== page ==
There are a staggering number of kebab shops in Budapest. Staggering being the operative word because, for many of us, a kebab is simply something we aim at our faces after a long, mostly liquid night out. If you’ve ever eaten a kebab you’ll know that it can sometimes be a risky business. Quality can vary wildly and some kebabs should come with a health warning.
Which is why we should be thankful for Irish movie star Colin Farrell. Shooting the mini-series “The North Water” in Hungary, Farrell discovered Hari Kebab in District VII and, according to the restaurant’s owners, has already popped in for a kebab on more than one occasion.
Farrell’s endorsement is not to be taken lightly. Especially if, like me, you’re partial to the occasional kebab (known in Hungarian as gyros, a loanword from Greek) but have no idea which restaurant to grace with your custom.
For the past 25 years, Farrell has frequented the Abrakebabra in his hometown of Dublin, Ireland. Apparently, the first thing he does on his way back from the airport is stop for his usual kebab, large fries and Coke. Given that Farrell’s father ran a health food shop and he’s a keen practitioner of yoga, he clearly believes the occasional kebab is perfectly compatible with a healthy lifestyle.
What intrigued me most about the story of Colin Farrell and Hari Kebab was how he found it in the first place. It’s not exactly in a prime location in Budapest’s glittering downtown. I got in touch with Attila Harsányi, manager of Hari Kebab and one of the owners.
“We don’t know how he found us,” Harsányi told me. “But we recognized him on the second or third visit. He was very nice, open and friendly. We took a photo with him but didn’t want to be too pushy.”
Given that, according to Kitti Tordai of Daily News Hungary, Farrell was hiding behind a long beard, spotting him must have been quite an achievement. He also played a Hungarian in the movie “Dead Man Down” and may have used his finely-honed acting skills to appear as much like an ordinary Budapest kebab muncher as possible.
But perhaps eagle-eyed Hari Kebab staff were alerted by the ferocity with which Farrell tore into his kebab.
Farrell returned to Hari Kebab eight or 10 times altogether, which gives you some idea of how fine the kebabs are. One time, Harsányi told me, he brought the entire film crew of between 20 and 30 people with him. Unable to resist temptation, Harsányi asked Farrell why he kept coming back.
“Hey Brother,” Farrell said. “I eat kebabs all over the world because I love them. But I haven’t eaten any as delicious as these before.”
Harsányi was moved. “It’s hard to believe what he told me. I felt so great. I’m pretty sure we’ll see him some more.”
When Hari Kebab opened in March 2017, it was a dream come true for Harsányi, his brother Zsolti and Zsolti’s partner Judit. The brothers Harsányi had become tired of having to travel abroad for a decent kebab. From the beginning, they wanted Hari to be more than just another one of the countless kebab joints all over Budapest.
“We wanted to prove that it’s possible to make kebabs that are as good as food you’d find in any good restaurant,” Harsányi explained. “Zsolti and Judit spent several years in an authentic Turkish place learning all the tricks it takes to make great kebabs. We combined their experience with my entrepreneurial ambitions to launch Hari. There’s actually a little wordplay going on with our name. In Hungarian, ‘hari’ means a small bite.”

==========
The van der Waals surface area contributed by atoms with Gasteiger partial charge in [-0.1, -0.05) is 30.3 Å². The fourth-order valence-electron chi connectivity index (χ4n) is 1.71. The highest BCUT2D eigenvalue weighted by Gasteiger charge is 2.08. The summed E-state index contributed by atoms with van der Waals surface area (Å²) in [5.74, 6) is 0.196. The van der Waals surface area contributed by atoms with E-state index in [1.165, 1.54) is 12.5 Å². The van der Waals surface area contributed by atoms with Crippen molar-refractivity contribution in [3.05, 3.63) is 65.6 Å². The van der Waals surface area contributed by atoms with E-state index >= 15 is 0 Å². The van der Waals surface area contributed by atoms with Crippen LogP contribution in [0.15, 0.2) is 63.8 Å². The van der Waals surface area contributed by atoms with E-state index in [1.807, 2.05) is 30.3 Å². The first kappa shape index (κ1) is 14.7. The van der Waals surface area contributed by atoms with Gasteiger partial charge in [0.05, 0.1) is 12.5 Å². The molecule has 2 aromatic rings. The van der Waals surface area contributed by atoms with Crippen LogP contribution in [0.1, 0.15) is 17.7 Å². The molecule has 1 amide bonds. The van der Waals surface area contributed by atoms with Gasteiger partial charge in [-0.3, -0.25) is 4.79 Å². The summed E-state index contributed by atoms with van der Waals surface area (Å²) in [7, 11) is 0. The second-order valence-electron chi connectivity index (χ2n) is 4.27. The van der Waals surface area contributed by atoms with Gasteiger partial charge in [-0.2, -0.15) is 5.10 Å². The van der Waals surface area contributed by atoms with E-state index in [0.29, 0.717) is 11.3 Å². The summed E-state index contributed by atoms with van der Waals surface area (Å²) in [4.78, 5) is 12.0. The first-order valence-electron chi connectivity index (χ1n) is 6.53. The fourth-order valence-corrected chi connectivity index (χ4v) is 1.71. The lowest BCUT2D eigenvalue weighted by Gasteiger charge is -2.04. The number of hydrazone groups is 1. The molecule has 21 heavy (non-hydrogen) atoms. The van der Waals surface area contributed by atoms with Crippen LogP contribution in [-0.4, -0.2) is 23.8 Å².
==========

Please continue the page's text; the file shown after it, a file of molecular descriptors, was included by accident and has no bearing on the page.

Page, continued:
Although the Harsányis and Judit took care to learn the traditional ways of making delicious kebabs, they’re proud to have a created a kebab in their own style made with heart and soul.
They also use locally baked fresh bread, offer huge portions at reasonable prices as well as unique flavors and combinations. Other little touches include inviting customers to pay into an honesty box for tea and coffee. Making sure that customers enjoy the experience of eating at Hari is just as important as the quality of the food.
This extends to dogs. Hari was voted Budapest’s most dog-friendly restaurant in 2017, 2018 and 2019.
That ‘Hari Feeling’
And has the endorsement of Colin Farrell paid dividends for Hari Kebab? “We’ve seen more and more articles about him and us, which is obviously good for business. Although we can’t say that every new face we see is the result of him, traffic has increased notably. But we’re not letting this go to our head. We just keeping doing what we’ve always done, striving to give our guests that particular ‘Hari Feeling’, which is what our beloved customers call it. We want to keep evolving to infinity and beyond!”
Hari Kebab is at 6 István utca, a few minutes’ walk away from Keleti station. Find out more at www.harikebab.hu.
As I said, it’s hard for a novice without Colin Farrell’s connections or nose for excellence to find a great kebab restaurant in Budapest. I asked around and two names kept coming up: Byblos and Szeraj.
Byblos is actually a pretty upmarket Lebanese and Levantine restaurant on Semmelweis utca. Szeraj, at Szent Istvan Krt, is a Turkish and Middle Eastern restaurant and is somewhat of a Budapest institution that’s been around for 20 years and is popular with locals, especially late at night.